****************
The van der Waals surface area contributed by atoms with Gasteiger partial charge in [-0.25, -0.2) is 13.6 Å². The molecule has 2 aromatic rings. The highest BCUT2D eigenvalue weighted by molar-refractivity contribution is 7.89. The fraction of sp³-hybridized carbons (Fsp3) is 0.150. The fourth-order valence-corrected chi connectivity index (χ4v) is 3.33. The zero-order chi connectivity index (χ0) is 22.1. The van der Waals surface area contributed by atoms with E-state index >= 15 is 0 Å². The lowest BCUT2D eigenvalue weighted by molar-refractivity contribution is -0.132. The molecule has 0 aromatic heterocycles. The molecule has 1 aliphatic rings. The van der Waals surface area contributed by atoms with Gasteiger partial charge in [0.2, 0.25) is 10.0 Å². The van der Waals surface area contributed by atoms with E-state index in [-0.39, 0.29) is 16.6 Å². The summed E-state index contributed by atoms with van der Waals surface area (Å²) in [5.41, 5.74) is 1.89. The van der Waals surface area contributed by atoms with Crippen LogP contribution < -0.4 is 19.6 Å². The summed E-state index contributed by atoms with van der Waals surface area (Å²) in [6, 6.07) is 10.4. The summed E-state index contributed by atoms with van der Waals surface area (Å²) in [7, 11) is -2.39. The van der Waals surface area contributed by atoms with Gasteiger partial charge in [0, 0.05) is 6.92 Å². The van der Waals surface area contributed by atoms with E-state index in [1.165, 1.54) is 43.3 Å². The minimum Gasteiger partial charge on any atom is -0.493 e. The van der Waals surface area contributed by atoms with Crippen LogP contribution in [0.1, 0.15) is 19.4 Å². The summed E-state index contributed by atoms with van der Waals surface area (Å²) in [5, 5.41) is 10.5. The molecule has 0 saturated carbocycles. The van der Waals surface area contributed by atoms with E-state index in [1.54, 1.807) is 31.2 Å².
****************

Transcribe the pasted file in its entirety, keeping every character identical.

The van der Waals surface area contributed by atoms with Gasteiger partial charge in [-0.25, -0.2) is 13.6 Å². The molecule has 2 aromatic rings. The highest BCUT2D eigenvalue weighted by molar-refractivity contribution is 7.89. The fraction of sp³-hybridized carbons (Fsp3) is 0.150. The fourth-order valence-corrected chi connectivity index (χ4v) is 3.33. The zero-order chi connectivity index (χ0) is 22.1. The van der Waals surface area contributed by atoms with E-state index >= 15 is 0 Å². The lowest BCUT2D eigenvalue weighted by molar-refractivity contribution is -0.132. The molecule has 0 aromatic heterocycles. The molecule has 1 aliphatic rings. The van der Waals surface area contributed by atoms with Gasteiger partial charge in [0.2, 0.25) is 10.0 Å². The van der Waals surface area contributed by atoms with E-state index in [-0.39, 0.29) is 16.6 Å². The summed E-state index contributed by atoms with van der Waals surface area (Å²) in [5.41, 5.74) is 1.89. The van der Waals surface area contributed by atoms with Crippen LogP contribution < -0.4 is 19.6 Å². The summed E-state index contributed by atoms with van der Waals surface area (Å²) in [6, 6.07) is 10.4. The summed E-state index contributed by atoms with van der Waals surface area (Å²) in [7, 11) is -2.39. The van der Waals surface area contributed by atoms with Gasteiger partial charge in [0, 0.05) is 6.92 Å². The van der Waals surface area contributed by atoms with E-state index in [1.165, 1.54) is 43.3 Å². The minimum Gasteiger partial charge on any atom is -0.493 e. The van der Waals surface area contributed by atoms with Crippen LogP contribution in [0.1, 0.15) is 19.4 Å². The summed E-state index contributed by atoms with van der Waals surface area (Å²) in [5, 5.41) is 10.5. The molecule has 0 saturated carbocycles. The van der Waals surface area contributed by atoms with E-state index in [1.54, 1.807) is 31.2 Å².